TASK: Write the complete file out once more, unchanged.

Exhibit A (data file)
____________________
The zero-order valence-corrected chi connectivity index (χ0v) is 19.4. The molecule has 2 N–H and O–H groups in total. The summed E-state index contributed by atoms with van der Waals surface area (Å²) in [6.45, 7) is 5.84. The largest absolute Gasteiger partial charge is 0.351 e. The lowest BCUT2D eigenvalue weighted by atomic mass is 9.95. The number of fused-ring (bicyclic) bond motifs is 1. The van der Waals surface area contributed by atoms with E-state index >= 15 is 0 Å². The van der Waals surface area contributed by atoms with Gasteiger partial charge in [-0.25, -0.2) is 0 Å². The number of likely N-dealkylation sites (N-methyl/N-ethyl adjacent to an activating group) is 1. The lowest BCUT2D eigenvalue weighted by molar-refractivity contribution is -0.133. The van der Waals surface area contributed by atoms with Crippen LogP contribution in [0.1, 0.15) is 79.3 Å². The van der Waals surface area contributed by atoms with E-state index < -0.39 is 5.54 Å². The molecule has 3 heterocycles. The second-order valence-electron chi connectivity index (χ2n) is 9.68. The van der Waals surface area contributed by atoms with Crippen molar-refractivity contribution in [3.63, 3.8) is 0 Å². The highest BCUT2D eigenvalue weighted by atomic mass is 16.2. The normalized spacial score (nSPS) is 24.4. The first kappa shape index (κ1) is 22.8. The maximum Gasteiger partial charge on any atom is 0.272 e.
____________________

The zero-order valence-corrected chi connectivity index (χ0v) is 19.4. The molecule has 2 N–H and O–H groups in total. The summed E-state index contributed by atoms with van der Waals surface area (Å²) in [6.45, 7) is 5.84. The largest absolute Gasteiger partial charge is 0.351 e. The lowest BCUT2D eigenvalue weighted by atomic mass is 9.95. The number of fused-ring (bicyclic) bond motifs is 1. The van der Waals surface area contributed by atoms with E-state index >= 15 is 0 Å². The van der Waals surface area contributed by atoms with Gasteiger partial charge in [-0.25, -0.2) is 0 Å². The number of likely N-dealkylation sites (N-methyl/N-ethyl adjacent to an activating group) is 1. The lowest BCUT2D eigenvalue weighted by molar-refractivity contribution is -0.133. The van der Waals surface area contributed by atoms with Crippen LogP contribution in [0.1, 0.15) is 79.3 Å². The van der Waals surface area contributed by atoms with E-state index < -0.39 is 5.54 Å². The molecule has 3 heterocycles. The second-order valence-electron chi connectivity index (χ2n) is 9.68. The van der Waals surface area contributed by atoms with Crippen molar-refractivity contribution in [3.63, 3.8) is 0 Å². The highest BCUT2D eigenvalue weighted by atomic mass is 16.2. The normalized spacial score (nSPS) is 24.4. The first kappa shape index (κ1) is 22.8. The maximum Gasteiger partial charge on any atom is 0.272 e.